Changing the Subject: Rabbinic Legal Process in the Absence of Justification

in Review of Rabbinic Judaism
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This essay explores how changing the subject can function as a valid legal process in classical rabbinic literature. In order to do so, it first establishes standard rabbinic legal procedure, in which the legal reasoning for arguments is debated and either supported or refuted. Next, it discusses cases that do not fit this pattern: namely, those in which a rabbi, faced with a contradictory or complex argument, changes the subject rather than his reasoning or ruling. Through a discussion of such cases, this essay argues that, while not preferable, changing the subject can in fact be a valid rabbinic legal process.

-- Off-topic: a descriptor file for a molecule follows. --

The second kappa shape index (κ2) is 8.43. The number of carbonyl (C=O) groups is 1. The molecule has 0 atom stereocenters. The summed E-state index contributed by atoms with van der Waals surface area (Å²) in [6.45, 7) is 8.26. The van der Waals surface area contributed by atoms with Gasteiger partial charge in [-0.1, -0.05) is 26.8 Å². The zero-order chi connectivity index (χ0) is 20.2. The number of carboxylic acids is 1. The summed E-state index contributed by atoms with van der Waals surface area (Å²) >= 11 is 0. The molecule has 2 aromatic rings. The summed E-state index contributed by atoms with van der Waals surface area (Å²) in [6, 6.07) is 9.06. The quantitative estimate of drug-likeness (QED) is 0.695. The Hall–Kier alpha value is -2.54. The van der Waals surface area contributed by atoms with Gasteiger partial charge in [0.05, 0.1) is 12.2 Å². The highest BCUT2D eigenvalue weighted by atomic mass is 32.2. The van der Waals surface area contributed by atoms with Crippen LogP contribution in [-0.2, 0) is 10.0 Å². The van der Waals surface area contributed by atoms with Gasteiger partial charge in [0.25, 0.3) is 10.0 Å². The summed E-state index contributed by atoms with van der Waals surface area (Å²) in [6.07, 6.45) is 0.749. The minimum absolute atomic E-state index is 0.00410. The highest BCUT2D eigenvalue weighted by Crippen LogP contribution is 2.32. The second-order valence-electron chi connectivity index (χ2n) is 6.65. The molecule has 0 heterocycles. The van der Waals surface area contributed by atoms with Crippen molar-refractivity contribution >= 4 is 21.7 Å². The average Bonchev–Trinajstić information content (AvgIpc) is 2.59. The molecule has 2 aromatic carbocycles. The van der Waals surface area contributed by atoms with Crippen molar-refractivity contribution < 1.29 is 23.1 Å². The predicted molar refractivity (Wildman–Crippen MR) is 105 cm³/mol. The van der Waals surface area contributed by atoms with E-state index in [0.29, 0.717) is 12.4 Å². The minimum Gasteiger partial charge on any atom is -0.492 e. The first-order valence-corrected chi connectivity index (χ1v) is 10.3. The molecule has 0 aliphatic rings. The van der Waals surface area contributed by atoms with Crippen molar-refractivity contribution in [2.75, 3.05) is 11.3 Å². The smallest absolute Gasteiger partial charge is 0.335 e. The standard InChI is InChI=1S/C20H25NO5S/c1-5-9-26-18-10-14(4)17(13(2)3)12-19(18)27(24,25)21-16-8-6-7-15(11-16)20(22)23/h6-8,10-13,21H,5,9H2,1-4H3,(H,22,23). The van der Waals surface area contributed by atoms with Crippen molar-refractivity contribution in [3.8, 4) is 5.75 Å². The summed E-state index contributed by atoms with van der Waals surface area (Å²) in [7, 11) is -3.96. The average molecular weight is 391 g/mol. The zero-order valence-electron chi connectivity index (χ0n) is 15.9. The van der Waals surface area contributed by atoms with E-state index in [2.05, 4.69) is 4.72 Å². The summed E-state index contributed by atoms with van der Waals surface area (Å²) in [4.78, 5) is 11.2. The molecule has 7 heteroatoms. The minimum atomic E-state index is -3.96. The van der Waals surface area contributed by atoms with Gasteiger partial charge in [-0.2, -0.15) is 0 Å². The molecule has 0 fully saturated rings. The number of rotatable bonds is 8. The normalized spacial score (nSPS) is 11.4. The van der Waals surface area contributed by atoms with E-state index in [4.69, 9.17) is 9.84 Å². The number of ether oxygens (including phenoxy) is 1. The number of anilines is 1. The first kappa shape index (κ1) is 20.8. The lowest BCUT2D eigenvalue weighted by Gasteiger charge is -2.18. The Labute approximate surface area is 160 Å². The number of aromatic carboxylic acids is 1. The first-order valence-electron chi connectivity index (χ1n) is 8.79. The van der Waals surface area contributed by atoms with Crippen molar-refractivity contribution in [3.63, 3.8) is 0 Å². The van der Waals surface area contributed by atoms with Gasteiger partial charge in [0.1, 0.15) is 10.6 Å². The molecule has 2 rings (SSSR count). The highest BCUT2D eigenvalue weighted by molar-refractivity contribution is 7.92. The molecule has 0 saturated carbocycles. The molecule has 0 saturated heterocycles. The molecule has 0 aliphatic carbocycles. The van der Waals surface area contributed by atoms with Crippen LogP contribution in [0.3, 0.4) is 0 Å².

Changing the Subject: Rabbinic Legal Process in the Absence of Justification

in Review of Rabbinic Judaism

References

21

In general see Jordan D. RosenblumFood and Identity in Early Rabbinic Judaism (New York: Cambridge University Press2010).

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